Glencoe Folk Museum

LOCATION

GLENCOE, HIGHLAND

Recommended by
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Our View

The Glencoe Folk Museum was co-founded in the 1960s by two local women - Miss Barbara Fairweather MBE and Mrs Rae Grant. It is situated in two 18th-century thatched croft houses known as "Cruck" cottages. The museum contains a large variety of artefacts, mainly collected locally, of interest to anyone curious about how Glencoe's people lived in the past. See website for special events.

Glencoe Folk Museum
GLENCOE, PH49 4HS

Features

Facilities
  • Parking onsite
  • Parking nearby
Accessibility
  • Some doors too narrow for wheelchairs
  • Facilities: Disabled parking outside
Opening times
  • Opening Times: Open Apr-Oct, Mon-Sat 10-4.30 (last admission 4). Please check website for more opening information

About the area

Discover Highland

Apart from the Orkneys and the Shetlands, Highland is Scotland’s northernmost county. Probably its most famous feature is the mysterious and evocative Loch Ness, allegedly home to an ancient monster that has embedded itself in the world’s modern mythology, and the region’s tourist industry. Monster or no, Loch Ness is beautiful and it contains more water than all the lakes and reservoirs in England and Wales put together. The loch is 24 miles long, one mile wide and 750 feet deep, making it one of the largest bodies of fresh water in Europe.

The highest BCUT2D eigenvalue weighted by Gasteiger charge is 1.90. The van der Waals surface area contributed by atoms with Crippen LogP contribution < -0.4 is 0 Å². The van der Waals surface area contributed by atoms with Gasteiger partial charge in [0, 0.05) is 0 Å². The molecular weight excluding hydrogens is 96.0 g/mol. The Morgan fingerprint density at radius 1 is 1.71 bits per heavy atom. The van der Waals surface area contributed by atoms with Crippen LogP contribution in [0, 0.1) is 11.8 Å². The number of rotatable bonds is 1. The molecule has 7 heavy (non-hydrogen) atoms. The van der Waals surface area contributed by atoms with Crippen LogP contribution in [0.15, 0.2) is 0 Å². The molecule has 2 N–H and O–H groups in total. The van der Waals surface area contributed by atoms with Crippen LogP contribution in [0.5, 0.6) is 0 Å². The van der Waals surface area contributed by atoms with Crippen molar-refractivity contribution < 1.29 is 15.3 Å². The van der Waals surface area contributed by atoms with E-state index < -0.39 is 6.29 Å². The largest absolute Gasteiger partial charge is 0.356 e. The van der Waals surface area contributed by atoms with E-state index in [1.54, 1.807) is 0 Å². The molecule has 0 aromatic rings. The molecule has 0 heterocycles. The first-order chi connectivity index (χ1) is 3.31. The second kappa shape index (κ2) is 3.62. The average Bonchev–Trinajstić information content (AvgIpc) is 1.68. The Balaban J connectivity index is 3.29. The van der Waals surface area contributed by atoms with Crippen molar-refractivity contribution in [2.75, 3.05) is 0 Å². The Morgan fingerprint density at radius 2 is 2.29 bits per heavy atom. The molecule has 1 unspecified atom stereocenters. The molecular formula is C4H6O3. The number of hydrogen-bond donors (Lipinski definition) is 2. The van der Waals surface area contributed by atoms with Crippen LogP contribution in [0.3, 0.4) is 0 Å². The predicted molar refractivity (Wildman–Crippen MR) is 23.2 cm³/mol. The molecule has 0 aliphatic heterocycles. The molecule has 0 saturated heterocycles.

At the very tip of the Highlands is John o’ Groats, said to be named after a Dutchman, Jan de Groot, who lived here in the early 16th century and operated a ferry service across the stormy Pentland Firth to Orkney. In fact, the real northernmost point of the British mainland is Dunnet Head, whose great cliffs rise imposingly above the Pentland Firth some two miles further north than John o’ Groats.

The Isle of Skye is the largest and best known of the Inner Hebrides. Its name is Norse, meaning ‘isle of clouds’, and the southwestern part of the island has some of the heaviest rainfall on the whole of the British coast. Despite this, it’s the most visited of all the islands of the Inner Hebrides. It’s dominated from every view by the high peaks of the Cuillins, which were only conquered towards the end of the 19th century. 

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